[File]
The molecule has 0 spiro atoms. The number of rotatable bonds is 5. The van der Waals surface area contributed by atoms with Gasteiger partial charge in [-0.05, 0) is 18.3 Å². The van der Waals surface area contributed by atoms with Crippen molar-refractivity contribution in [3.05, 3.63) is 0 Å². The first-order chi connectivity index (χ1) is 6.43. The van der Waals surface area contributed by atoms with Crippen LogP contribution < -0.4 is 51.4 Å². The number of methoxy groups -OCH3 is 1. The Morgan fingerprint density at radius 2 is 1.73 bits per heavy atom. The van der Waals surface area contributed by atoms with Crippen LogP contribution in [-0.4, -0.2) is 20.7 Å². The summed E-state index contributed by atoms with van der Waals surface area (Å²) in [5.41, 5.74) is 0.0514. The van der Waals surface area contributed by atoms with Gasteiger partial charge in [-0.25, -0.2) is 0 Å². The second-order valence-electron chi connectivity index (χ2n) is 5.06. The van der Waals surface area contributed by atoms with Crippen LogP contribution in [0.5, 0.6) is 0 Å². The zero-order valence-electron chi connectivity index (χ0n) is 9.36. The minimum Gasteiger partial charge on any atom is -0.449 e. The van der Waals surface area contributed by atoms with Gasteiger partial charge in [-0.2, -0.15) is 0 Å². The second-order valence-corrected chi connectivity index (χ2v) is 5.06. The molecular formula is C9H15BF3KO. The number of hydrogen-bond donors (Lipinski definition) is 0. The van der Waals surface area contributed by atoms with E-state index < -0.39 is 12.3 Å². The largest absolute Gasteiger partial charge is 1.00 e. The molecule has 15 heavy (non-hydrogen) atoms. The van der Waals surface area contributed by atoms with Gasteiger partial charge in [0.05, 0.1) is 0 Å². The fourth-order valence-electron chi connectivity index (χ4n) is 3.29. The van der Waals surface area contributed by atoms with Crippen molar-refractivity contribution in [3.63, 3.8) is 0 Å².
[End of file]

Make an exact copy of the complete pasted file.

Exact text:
The molecule has 0 spiro atoms. The number of rotatable bonds is 5. The van der Waals surface area contributed by atoms with Gasteiger partial charge in [-0.05, 0) is 18.3 Å². The van der Waals surface area contributed by atoms with Crippen molar-refractivity contribution in [3.05, 3.63) is 0 Å². The first-order chi connectivity index (χ1) is 6.43. The van der Waals surface area contributed by atoms with Crippen LogP contribution < -0.4 is 51.4 Å². The number of methoxy groups -OCH3 is 1. The Morgan fingerprint density at radius 2 is 1.73 bits per heavy atom. The van der Waals surface area contributed by atoms with Crippen LogP contribution in [-0.4, -0.2) is 20.7 Å². The summed E-state index contributed by atoms with van der Waals surface area (Å²) in [5.41, 5.74) is 0.0514. The van der Waals surface area contributed by atoms with Gasteiger partial charge in [-0.25, -0.2) is 0 Å². The second-order valence-electron chi connectivity index (χ2n) is 5.06. The van der Waals surface area contributed by atoms with Crippen LogP contribution in [0.5, 0.6) is 0 Å². The zero-order valence-electron chi connectivity index (χ0n) is 9.36. The minimum Gasteiger partial charge on any atom is -0.449 e. The van der Waals surface area contributed by atoms with Gasteiger partial charge in [-0.2, -0.15) is 0 Å². The second-order valence-corrected chi connectivity index (χ2v) is 5.06. The molecular formula is C9H15BF3KO. The number of hydrogen-bond donors (Lipinski definition) is 0. The van der Waals surface area contributed by atoms with E-state index < -0.39 is 12.3 Å². The largest absolute Gasteiger partial charge is 1.00 e. The molecule has 15 heavy (non-hydrogen) atoms. The van der Waals surface area contributed by atoms with Gasteiger partial charge in [0.05, 0.1) is 0 Å². The fourth-order valence-electron chi connectivity index (χ4n) is 3.29. The van der Waals surface area contributed by atoms with Crippen molar-refractivity contribution in [3.63, 3.8) is 0 Å².